Thursday, July 21, 2011

The Best Recipe (so far) in Amanda Hesser's NYT Cookbook: Flat-and-Chewy Chocolate-Chip Cookies

Last month, I received a lovely gift from my dissertation advisor for finally(!) completing my manuscript: The Essential New York Times Cookbook: Classic Recipes for a New Century, meticulously compiled by Amanda Hesser, a renowned NYT food columnist. After receiving it with grateful excitement, I imagined Kathy, who is a very petite woman, schlepping down 1st Avenue towards Momofuku Noodle Bar with this monolithic, red brick (as I write this, Hesser's book competes with Bittman's How to Cook Everything for space on my cookbook shelf, both books standing proudly in their crimson jackets). 
Over our fried oyster buns and charred octopus appetizers, Kathy dished on the merits of Hesser's book. The book is no mere collection of recipes; it literally traces the evolution (and backslides - ambrosia salad. What the hell?) of the American culinary landscape, including recipes in the late 19th century (deviled crabs from an 1878 recipe, for example) submitted to the Times. As anticipated, the early recipes took a lot of guesswork, since they were about as vague as they can get. 

An example: 

Crullers (1878)

One pint sour buttermilk, nearly the same white sugar, half pint butter and lard mixed, three eggs, one teaspoonful soda, flour to make a light dough; warm ingredients. 

Um... how much butter? How much lard? How much flour? Dump them all together? You can imagine the kind of work that went into testing out these older recipes. This kind of recipe writing isn't totally extinct; whenever I call my grandmother to ask for the exact measurements in her pancit recipe, which, by the way, is very complicated, she becomes annoyed with me, expecting me to know! 

Hesser's book is a delightful read, but not all the recipes included were good. Asparagus alla Fontina was good, although too salty with the amount of prosciutto the recipe calls for. The Corn Chowder was okay, but not memorable. One recipe called for a strange combination of ingredients for a vinaigrette, which did not win too many diners over. The Florentine cookies were a hit at a party, but they need to be kept cool since they melt as soon as they are exposed to heat or humidity.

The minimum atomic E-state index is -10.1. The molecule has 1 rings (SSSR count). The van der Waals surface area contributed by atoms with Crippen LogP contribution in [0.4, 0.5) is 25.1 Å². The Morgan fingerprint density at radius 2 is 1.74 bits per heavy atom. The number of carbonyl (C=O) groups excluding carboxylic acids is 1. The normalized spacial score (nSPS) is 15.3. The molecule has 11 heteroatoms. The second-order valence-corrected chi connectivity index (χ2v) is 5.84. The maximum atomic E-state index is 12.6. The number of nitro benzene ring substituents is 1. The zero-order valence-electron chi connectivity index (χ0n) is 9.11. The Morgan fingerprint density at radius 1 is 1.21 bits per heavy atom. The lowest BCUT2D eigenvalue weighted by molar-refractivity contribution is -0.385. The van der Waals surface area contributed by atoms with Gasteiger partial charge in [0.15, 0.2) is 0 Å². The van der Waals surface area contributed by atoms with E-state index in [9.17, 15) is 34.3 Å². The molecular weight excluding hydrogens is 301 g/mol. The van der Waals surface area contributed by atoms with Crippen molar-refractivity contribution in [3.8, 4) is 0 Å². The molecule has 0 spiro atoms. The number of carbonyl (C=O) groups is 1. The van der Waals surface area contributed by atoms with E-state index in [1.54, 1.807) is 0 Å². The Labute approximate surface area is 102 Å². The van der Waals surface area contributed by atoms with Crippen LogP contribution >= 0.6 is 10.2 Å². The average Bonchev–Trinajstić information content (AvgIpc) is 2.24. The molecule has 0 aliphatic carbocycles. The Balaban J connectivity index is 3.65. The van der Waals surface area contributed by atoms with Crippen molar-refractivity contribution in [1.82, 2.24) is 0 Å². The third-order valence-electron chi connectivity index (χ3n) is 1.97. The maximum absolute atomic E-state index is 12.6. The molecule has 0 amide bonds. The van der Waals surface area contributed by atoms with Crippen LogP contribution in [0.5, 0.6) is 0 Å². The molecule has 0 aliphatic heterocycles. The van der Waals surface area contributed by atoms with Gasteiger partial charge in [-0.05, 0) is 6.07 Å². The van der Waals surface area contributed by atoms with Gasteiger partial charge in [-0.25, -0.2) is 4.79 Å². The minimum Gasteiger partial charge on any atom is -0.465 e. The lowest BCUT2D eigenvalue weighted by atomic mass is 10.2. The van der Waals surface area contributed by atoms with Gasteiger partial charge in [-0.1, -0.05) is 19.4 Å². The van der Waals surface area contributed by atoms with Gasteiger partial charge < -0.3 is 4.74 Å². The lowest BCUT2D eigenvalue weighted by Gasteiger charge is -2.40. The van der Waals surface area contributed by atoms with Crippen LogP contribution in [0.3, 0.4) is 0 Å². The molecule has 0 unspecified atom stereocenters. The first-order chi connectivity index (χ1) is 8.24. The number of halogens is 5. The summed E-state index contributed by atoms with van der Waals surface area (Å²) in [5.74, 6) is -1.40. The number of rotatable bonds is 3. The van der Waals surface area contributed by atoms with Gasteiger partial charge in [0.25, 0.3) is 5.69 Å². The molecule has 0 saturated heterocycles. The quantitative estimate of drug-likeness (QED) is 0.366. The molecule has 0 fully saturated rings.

My absolute favorite recipe is Hesser's flat-and-chewy chocolate-chip cookies. I have an undeniably sweet tooth, and this salty, buttery, chewy cookie gratifies my sugar cravings. This is also a winner with David, in sharp contrast to Jonathan's absolute indifference. Easy to understand, when sometimes it feels like this finicky toddler subsists on oxygen and crackers. 

I will share the recipe here, but I've made some slight changes after testing it a handful of times. 

Flat-and-Chewy Chocolate Chip Cookies
Makes 30 cookies

My attempt at plating. I'm a minimalist.

2 cups all-purpose flour
1 1/4 teaspoons of baking soda
1 tablespoon kosher salt 
       not Morton! I use Japanese sea salt, which holds more moisture and adds texture
8 ounces unsalted butter, softened 
       back when I was young and stupid, I didn't think using salted or unsalted butter made a difference. Boy, was I wrong! 
1 1/2 cups packed light brown sugar
1/4 cup granulated sugar
2 eggs
1 tablespoon vanilla extract
2 cups chopped bittersweet chocolate (chunks and shavings) 
       I don't use baking chocolate; I process chocolate candy bars in the food processor for uneven "chips" and "dust"
2 cups chopped toasted walnuts (optional)
       I hate nuts in my cookies, so I've never done this.
1. Line two baking sheets with parchment paper or Silpat. Sift together the flour, baking soda and salt.

2. Cream the butter and sugars together until fluffy, about 3 minutes. Add the eggs, one at a time, then the vanilla. Add the flour mixture all at once and blend until a dough forms. Fold in the chocolate and nuts, if using. Chill the dough. She suggests overnight, but leaving it in the fridge for at least 3 hours did the trick for me.

3. While the dough chills, preheat the oven to 325 degrees. Roll 1 teaspoon* lumps of dough into balls, then place on baking sheet and flatten to 1/2-inch-thick discs spaced 2 inches apart. You must keep the dough in the fridge between batches, otherwise you'll end up with sticky palms and shapeless, stubborn lumps of cookie dough. Bake until the edges are golden brown, 11 to 13 minutes.** Let cool slightly on the baking sheet, then transfer to a baking rack.

*her original recipe says 2 1/2 tablespoon lumps of dough, which spread out too far, resulting in conjoined cookies. Reducing the lumps to teaspoonfuls makes pretty little discs. 
**originally 14-16. My oven does the trick in 11 minutes.